Despite how unrealistic universal healthcare is in the current political climate, it is telling that the topic is an issue that prominent candidates feel they need to discuss and support. A single-payer system was deemed too extreme during the construction of the Affordable Care Act under the Obama administration – now it is has become a rallying call for mainstream democrats. A remarkable shift has thus taken place among a sizable portion of the American populace: many voters now consider access to healthcare a right instead of a privilege and favor candidates willing to dismantle the current for-profit and bureaucratic system in order to establish a single-payer method.

This was the topic of conversation at the recent workshop entitled “Toward Healthcare for All: The Opportunity to Act Now” organized by Health & Medicine Policy Research Group on January 26th, 2019. On a cold and snowy winter day, roughly two-hundred people crowded into an event space at the Service Employees International Union in Pilsen to participate in this conversation. The event started with a rousing introduction by Claudia Fegan of the Health & Medicine Policy Research Group that reminded participants that universal healthcare means that everyone is included, and nobody is left out. Every medical necessity should be covered (including abortion care) without the burden of copays and deductibles, she said, without proving citizenship or individual worth. Hers was an inspirational talk ahead of challenging conversations about methods to implement change.

The following speaker, Julie Hamos, gave a brief overview of the modern-day healthcare system. The US spends upwards of ten thousand dollars on healthcare per person(regardless of citizenship) every year, drastically more than any other developed country. The system is wildly inefficient and expensive. Every year, tens of thousands of people die due to a lack of healthcare access while others delay visits and reduce their medication intake to limit their financial burden. Individual health is further compounded by a person’s social position (such as the race, class, sex, and educational background) that limits access to resources, sustain poverty, and perpetuate violence. Racism, homophobia, sexist, and ableism worsen the cycle of poor health outcomes for the most vulnerable groups.

Jesse Hoyt next described the healthcare landscape in Illinois and discussed how attacks on the Affordable Care Act, the repeal of the individual mandate, and the decimation of funding for ACA navigators have sought to weaken access for underserved communities. Illinois is witnessing an increase in its uninsured population for the first time in years. Those who are uninsured are more likely to be undocumented residents, people of color, and adults between the ages of nineteen and sixty-four. Women and children, groups who disproportionately experience poverty, are the hardest hit by lack of insurance. Universally providing healthcare to every woman and child would drastically reduce infant and maternal mortality – rates of which US are shockingly high (and preventable). Workshop participants were left to imagine what the country would look like if every woman had equitable access to birth control, paid maternity leave, and prenatal care. How would our overall health and economy improve if every child could see a dentist, a family doctor, and a mental health counseling whenever they needed?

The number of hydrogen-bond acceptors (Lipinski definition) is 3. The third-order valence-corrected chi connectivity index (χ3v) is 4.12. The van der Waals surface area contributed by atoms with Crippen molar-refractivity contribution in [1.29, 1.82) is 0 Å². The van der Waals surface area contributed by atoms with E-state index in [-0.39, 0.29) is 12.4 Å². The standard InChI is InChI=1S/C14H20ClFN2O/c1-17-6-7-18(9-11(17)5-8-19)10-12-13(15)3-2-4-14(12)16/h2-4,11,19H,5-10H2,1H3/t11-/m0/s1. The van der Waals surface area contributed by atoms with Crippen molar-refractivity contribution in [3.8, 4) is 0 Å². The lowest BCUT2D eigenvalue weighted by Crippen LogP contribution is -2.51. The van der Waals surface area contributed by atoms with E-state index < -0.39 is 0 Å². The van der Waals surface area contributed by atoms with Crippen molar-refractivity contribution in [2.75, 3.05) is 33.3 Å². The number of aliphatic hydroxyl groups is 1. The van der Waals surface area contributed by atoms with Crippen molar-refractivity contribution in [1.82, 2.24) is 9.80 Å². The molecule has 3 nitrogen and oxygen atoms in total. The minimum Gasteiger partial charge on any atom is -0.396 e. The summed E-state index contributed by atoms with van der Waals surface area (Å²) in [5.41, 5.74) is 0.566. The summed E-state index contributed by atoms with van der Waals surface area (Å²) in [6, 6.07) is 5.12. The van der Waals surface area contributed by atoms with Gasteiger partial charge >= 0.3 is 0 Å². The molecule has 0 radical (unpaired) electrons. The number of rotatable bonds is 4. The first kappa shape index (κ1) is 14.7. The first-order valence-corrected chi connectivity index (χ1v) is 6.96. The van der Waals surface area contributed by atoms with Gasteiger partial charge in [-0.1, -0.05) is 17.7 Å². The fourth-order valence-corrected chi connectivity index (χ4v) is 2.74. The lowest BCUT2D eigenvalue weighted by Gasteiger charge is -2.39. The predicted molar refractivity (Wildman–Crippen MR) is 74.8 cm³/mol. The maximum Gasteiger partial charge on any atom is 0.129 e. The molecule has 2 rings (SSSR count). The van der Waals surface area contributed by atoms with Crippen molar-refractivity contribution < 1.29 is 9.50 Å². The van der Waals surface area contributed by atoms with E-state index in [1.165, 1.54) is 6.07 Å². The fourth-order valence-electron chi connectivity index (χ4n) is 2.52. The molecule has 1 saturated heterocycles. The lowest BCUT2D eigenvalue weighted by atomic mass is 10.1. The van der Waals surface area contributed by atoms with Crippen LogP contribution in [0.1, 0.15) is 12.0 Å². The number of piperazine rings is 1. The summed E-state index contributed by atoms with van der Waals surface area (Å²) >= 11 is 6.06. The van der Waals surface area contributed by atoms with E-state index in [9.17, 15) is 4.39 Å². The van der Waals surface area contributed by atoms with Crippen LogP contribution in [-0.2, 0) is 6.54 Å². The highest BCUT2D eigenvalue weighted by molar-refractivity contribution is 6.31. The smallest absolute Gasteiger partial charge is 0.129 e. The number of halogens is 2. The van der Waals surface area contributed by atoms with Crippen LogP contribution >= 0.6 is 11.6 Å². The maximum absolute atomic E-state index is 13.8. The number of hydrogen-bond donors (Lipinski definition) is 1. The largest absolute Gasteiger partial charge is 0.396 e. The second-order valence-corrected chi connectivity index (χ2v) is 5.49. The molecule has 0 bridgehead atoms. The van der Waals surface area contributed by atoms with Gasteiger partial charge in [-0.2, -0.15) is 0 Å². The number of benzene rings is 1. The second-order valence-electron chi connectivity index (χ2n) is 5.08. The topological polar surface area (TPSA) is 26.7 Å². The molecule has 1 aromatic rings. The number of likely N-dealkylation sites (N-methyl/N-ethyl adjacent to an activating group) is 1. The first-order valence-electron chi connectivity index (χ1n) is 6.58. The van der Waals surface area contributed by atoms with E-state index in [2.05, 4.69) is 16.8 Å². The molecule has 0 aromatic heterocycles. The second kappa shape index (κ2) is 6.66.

The event closed with a talk by state representative Greg Harris who discussed current initiatives that will move us towards a single-payer system. Any money set aside to improve access to care should not be taken from funds designated for head start, paid family leave, or school improvements. We cannot uplift one segment of the population on the backs of others who deserve support of their own. A graduated income tax should be implemented and corporate tax holes (that allow 60% of corporations in Illinois to pay no taxes) should be closed.

There are tangible and realistic ways to make universal healthcare in America a reality. The process will be long, challenging, and likely painful but the benefits will be hugely rewarding. Ensuring every American resident has access to care will protect the most at need: women, children, people of color, those with disabilities, etc. The public deserves a thoughtful debate about different plans to create a Medicare-for-all system while holding elected officials accountable to the demands of their constituents and responsible for making this country an equitable place for all residents to live. This workshop served as a helpful reminder of local partners working together in this fight, what we have accomplished that bring us closer to success, and the work left to complete in order to make healthcare for all a reality for the nation.

MCH Students at the National Black Maternal Health Conference and Training Institute

Authors: Camille Bundy, MPH (c) in Community Health Sciences, Maternal and Child Health and Global Health

Aris Brown, MPH (c) in Community Health Sciences and Maternal and Child Health